trench fever


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Related to trench fever: relapsing fever

trench fever

n.
An acute infectious disease characterized by chills and fever, caused by the bacterium Bartonella quintana and transmitted by body lice.

[From its occurrence among soldiers in trenches.]

trench fever

n
(Pathology) an acute infectious disease characterized by fever and muscular aches and pains, caused by the microorganism Rickettsia quintana and transmitted by the bite of a body louse

trench′ fe`ver


n.
a recurrent fever and pain in the muscles and joints caused by a rickettsia transmitted by the body louse.
[1915–20]
ThesaurusAntonymsRelated WordsSynonymsLegend:
Noun1.trench fever - marked by pain in muscles and joints and transmitted by licetrench fever - marked by pain in muscles and joints and transmitted by lice
rickettsial disease, rickettsiosis - infectious disease caused by ticks or mites or body lice infected with rickettsial bacteria
References in periodicals archive ?
Tolkien was a combat veteran, having served in the Battle of the Somme from June 1916 until being sent back to England with trench fever in October of the same year.
He fell ill with trench fever three months later from the bites from lice that lived in the seams of his uniform and he was sent back to Britain to recover.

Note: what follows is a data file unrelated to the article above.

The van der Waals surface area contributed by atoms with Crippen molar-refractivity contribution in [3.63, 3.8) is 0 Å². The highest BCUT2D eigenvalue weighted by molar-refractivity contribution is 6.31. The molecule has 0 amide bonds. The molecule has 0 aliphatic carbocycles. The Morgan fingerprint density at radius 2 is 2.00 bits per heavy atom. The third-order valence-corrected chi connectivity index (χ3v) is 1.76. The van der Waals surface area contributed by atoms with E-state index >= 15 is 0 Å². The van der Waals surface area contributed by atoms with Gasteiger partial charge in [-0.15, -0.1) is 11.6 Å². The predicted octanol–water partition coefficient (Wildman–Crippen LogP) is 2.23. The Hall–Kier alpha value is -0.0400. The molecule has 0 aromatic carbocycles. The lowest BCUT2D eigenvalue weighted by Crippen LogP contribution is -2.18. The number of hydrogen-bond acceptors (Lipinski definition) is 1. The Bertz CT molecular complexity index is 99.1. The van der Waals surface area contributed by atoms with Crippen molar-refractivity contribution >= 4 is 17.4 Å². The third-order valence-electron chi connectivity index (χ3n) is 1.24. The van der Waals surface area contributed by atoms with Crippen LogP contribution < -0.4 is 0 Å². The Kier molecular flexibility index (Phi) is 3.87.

The human body louse (Pediculus humanus humanus) has played a key historical role in the transmission of diseases such as trench fever, epidemic typhus, and louse-borne relapsing fever (1,2).
And in 1918, the ECHO also reported the loss of Walton father-of-one Private James Milligan McCormick, KLR, who died aged 26 of trench fever after more than 12 months' service in France.
I have always been interested in the history and medicine of the First World War and I chose this subject, along with trench fever and trench nephritis, for my PhD.
Promoted to captain, Gubbins was twice wounded, first by a bullet in the neck and then in a gas attack at Arras, though it was a severe bout of trench fever that finally brought his war to an end in April 1918.
Clearly there were many soldiers who received serious injuries as a result of direct conict but trench foot and trench fever were also serious enough to result in removal from front-line service.
While he lost many of his good friends in the war, Tolkien survived as he endured a series of maladies including trench foot and trench fever which left him severely debilitated and eventually led to him being invalided out of the war in 1916.
He had volunteered to do the double watch to help a sick pal, but Frank himself was suffering from trench fever, starved of sleep and dazed by shellfire.
The story of Cyril Eliot here (based on surviving diaries and other artefacts) shows a very kind and ordinary kiwi who, though following the crowd (as well as conscription), maintains his integrity despite harsh events: from trench fever (and a stay in hospital) as well as shell shock, he experienced the good side (companionship) and the dark side.
2001: The First World War disease Trench Fever was found amongst Britain's homeless.
The human body louse, Pediculus humanus humanus, is a human parasite and is responsible for the transmission of bacteria that cause epidemic typhus, relapsing fever and trench fever.